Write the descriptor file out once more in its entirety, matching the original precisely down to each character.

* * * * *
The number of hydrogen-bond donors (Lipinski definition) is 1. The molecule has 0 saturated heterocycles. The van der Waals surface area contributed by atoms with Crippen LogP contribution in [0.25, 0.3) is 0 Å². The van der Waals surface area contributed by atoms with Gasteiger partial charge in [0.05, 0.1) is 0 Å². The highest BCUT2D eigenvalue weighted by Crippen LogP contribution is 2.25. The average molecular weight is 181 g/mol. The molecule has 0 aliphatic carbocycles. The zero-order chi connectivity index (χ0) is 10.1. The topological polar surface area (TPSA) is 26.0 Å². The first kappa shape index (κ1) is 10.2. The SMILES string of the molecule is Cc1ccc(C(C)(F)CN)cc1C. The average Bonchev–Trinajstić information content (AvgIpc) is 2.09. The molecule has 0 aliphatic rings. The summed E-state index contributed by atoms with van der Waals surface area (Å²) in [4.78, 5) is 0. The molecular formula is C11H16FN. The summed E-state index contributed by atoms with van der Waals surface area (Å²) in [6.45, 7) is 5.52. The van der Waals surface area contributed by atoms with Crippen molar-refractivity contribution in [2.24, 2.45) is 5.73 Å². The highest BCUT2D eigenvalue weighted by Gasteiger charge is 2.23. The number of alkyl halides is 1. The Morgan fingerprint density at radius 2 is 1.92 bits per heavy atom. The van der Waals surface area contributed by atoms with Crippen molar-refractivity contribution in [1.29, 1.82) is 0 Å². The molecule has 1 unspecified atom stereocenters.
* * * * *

The number of hydrogen-bond donors (Lipinski definition) is 1. The molecule has 0 saturated heterocycles. The van der Waals surface area contributed by atoms with Crippen LogP contribution in [0.25, 0.3) is 0 Å². The van der Waals surface area contributed by atoms with Gasteiger partial charge in [0.05, 0.1) is 0 Å². The highest BCUT2D eigenvalue weighted by Crippen LogP contribution is 2.25. The average molecular weight is 181 g/mol. The molecule has 0 aliphatic carbocycles. The zero-order chi connectivity index (χ0) is 10.1. The topological polar surface area (TPSA) is 26.0 Å². The first kappa shape index (κ1) is 10.2. The SMILES string of the molecule is Cc1ccc(C(C)(F)CN)cc1C. The average Bonchev–Trinajstić information content (AvgIpc) is 2.09. The molecule has 0 aliphatic rings. The summed E-state index contributed by atoms with van der Waals surface area (Å²) in [4.78, 5) is 0. The molecular formula is C11H16FN. The summed E-state index contributed by atoms with van der Waals surface area (Å²) in [6.45, 7) is 5.52. The van der Waals surface area contributed by atoms with Crippen molar-refractivity contribution in [2.24, 2.45) is 5.73 Å². The highest BCUT2D eigenvalue weighted by Gasteiger charge is 2.23. The number of alkyl halides is 1. The Morgan fingerprint density at radius 2 is 1.92 bits per heavy atom. The van der Waals surface area contributed by atoms with Crippen molar-refractivity contribution in [1.29, 1.82) is 0 Å². The molecule has 1 unspecified atom stereocenters.